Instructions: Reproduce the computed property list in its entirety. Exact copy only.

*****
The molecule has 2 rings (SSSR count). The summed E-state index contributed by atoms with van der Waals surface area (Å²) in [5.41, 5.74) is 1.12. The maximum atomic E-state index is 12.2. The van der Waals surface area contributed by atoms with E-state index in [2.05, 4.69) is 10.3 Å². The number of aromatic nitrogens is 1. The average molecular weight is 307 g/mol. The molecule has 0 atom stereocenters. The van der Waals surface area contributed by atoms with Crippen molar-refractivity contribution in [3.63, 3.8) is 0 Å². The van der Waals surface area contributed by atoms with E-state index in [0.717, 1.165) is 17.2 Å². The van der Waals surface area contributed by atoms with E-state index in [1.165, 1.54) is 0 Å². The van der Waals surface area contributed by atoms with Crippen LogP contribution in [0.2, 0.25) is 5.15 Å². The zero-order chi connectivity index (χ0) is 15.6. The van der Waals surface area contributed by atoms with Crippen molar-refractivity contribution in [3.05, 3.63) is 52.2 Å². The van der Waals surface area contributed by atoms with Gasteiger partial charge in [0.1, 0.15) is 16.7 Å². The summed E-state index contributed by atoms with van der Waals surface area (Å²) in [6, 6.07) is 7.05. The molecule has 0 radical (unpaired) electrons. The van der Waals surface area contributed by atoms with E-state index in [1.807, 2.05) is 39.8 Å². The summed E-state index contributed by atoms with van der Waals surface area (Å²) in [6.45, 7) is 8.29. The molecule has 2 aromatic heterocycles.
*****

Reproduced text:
The molecule has 2 rings (SSSR count). The summed E-state index contributed by atoms with van der Waals surface area (Å²) in [5.41, 5.74) is 1.12. The maximum atomic E-state index is 12.2. The van der Waals surface area contributed by atoms with E-state index in [2.05, 4.69) is 10.3 Å². The number of aromatic nitrogens is 1. The average molecular weight is 307 g/mol. The molecule has 0 atom stereocenters. The van der Waals surface area contributed by atoms with Crippen molar-refractivity contribution in [3.63, 3.8) is 0 Å². The van der Waals surface area contributed by atoms with E-state index in [0.717, 1.165) is 17.2 Å². The van der Waals surface area contributed by atoms with E-state index in [1.165, 1.54) is 0 Å². The van der Waals surface area contributed by atoms with Crippen LogP contribution in [0.2, 0.25) is 5.15 Å². The zero-order chi connectivity index (χ0) is 15.6. The van der Waals surface area contributed by atoms with Crippen molar-refractivity contribution in [3.05, 3.63) is 52.2 Å². The van der Waals surface area contributed by atoms with Gasteiger partial charge in [0.1, 0.15) is 16.7 Å². The summed E-state index contributed by atoms with van der Waals surface area (Å²) in [6, 6.07) is 7.05. The molecule has 0 radical (unpaired) electrons. The van der Waals surface area contributed by atoms with E-state index in [1.807, 2.05) is 39.8 Å². The summed E-state index contributed by atoms with van der Waals surface area (Å²) in [6.45, 7) is 8.29. The molecule has 2 aromatic heterocycles.